Friday, August 10, 2012

Making Space Saving Partition Walls 1

Just a little warning.  When this or any joined wooden construction is assembled, leave the joints a little tight in the Summer as it is likely to have expanded in the moist atmosphere.  In the Winter, make sure the assembly is quite loose as the winter dryness makes the wood smaller.  The length of a piece of wood does not change dramatically, but the width and thickness can change significantly.  Keep tabs on the humidity trends before doing fine construction in wood.  Also, very wide boards can split out nails and pegs as the expand or contract.  It is wise to minimize nails and pegs in very wide boards.

Anyone who has worked with a small space will realize what a blessing it would be to reduce the thickness of a wall from 4 1/2 inches to 3/4 of an inch.  Cut door openings out of it, and simply put door casings on either side of the opening like bread on a piece of cheese in a sandwich.  Use a thin door made from the pieces you carefully cut out of the opening, with beveled battens screwed to one side to keep it rigid and to hold the panels together.
A jointer would make this a much easier job, but those are not an easy purchase to make.  You might try applying to an industrial arts teacher at a local school.  Curiously, specialized hand planes would also make this easier though hand work is increased.

Here is a quick sketch....Sorry I don't have a drafting table set up...I think the boards are a bit warped!...of how to make Feather Edge Paneling.  In old houses, especially from the 18th century, these might have been applied as a wall covering, as the paneling horizontally or vertically under the chair rail, or vertically as a true partition wall.  We are using slightly thinner wood these days and if a true colonial look is desired, the planks would be better if the surface were planed lengthwise with a slightly curved blade.  That is probably impractical for most people today.
The tongue should be nearly a sharp edge, and the tongue should fit loosely into the groove.  When the wood expands and contracts, you do not want the swelling tongue to split off part of the plank that it fits into.

1.  Start with random width pine planks.  I would think that you should use the widest you can lay your hands on.  Nothing less than 8 inches up to the widest possible.  Do mix the widths, they would have. Keep in mind that the planks must be securely fastened no matter where you apply them as the wider ones will want to warp a bit as they dry.

2.  Start by ripping a 1/8 inch deep groove about 2 inches from the edge of the board. Try all these measurements on a scrap before doing it with your good boards.

3.  Standing the board on edge, and getting another set of hands to keep it steady, bevel cut from the depth of the groove to the edge of the plank at about the 3/8 to 1/2 inch mark.  Build a jig to steady the plank at the correct angle.

4.  On the opposite face of the plank, plane down the edge or use the saw again, to form a nearly sharp edge.  It may be as little as an inch from the start of the bevel to the edge, as this side is the less decorative side of the panel if it will show at all.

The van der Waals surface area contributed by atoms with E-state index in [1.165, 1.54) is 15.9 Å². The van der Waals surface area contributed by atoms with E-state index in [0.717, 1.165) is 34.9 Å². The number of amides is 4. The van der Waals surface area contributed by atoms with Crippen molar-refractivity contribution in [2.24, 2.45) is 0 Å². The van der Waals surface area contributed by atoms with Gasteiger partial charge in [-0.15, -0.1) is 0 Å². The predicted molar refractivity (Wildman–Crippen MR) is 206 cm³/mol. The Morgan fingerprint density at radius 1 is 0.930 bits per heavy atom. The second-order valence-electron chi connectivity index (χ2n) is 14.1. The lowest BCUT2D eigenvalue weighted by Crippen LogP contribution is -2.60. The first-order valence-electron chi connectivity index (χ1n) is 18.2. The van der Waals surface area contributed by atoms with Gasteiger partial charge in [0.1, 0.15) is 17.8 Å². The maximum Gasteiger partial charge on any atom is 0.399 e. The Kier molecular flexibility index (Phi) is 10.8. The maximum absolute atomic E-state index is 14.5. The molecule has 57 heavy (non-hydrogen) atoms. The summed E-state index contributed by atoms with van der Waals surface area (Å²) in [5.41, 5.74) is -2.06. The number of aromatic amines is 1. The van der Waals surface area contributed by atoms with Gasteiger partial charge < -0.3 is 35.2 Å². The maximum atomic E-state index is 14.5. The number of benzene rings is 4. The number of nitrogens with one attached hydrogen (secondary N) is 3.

5.  Start with the opposite edge of the same boards.

6.  On the other edge of the board, use a quarter inch bead router blade to cut a bead the entire length of the plank.  Clamp a few boards together to form a flatter surface for the router to ride on, just to keep it steady.  Notice the detail in the drawing even if it is amateurish.  That is the correct profile, though others did appear and would look just as nice if not trying to be historically correct.

7.  Stand the board on edge again, and rip a 1/4 inch deep groove in the edge of the plank with one pass on the saw.  you may also run the groove at just a bit off the mark, then turn the plank around to run it through from the other direction to get it slightly wider.  NOTE...Do all of the boards you intend to use at once.  You do not want to be trying to reset these angles and widths for more boards and have them look exactly the same. 

7.  The top of a partition was often not finished at all, just nailed to the unseen side of a beam, but you may secure them the same way at the top and bottom if you like, and even finish them off with crown moulding and baseboards.  Nail a simple moulding to the floor, following the line of the intended partition.  You could use any moulding you like, keeping in mind that you will be washing floors, banging a mop against them etc.  Half round will do, a simple ogee or shoe moulding...whatever you like.  Secure to the floor with finish nails, or use reproduction cut nails.  With cut nails, you must pre-drill the holes, and perhaps wiggle the drill bit along the length of the grain so the hole is oblong at the surface, and the wide part of the nail must follow the grain of the wood if it is not to split the moulding.  Space them closely together as this will strengthen the wall.  Stand the planks up from ceiling to floor against the first moulding, making sure the tongues are engaged into the grooves.  Place and nail the second moulding, baseboard etc. on the opposite side.

If you have cut the groove properly, the inside or less decorative side will be almost flush, with just a bit of the bevel showing that leads into the groove.

Correct fit and two variations.

These walls were almost never raw wood or stained etc.  They were almost always painted with flat milk paint.  However since this is your as you please.  Use wood with a minimum of knots along the worked edges, but they would have ignored a couple of small knots here and there in an average house.
You could also do this in a nice native hardwood if you have the skills...walnut...cherry...birdseye maple? figured hardwoods can be a nightmare to work, so be careful.

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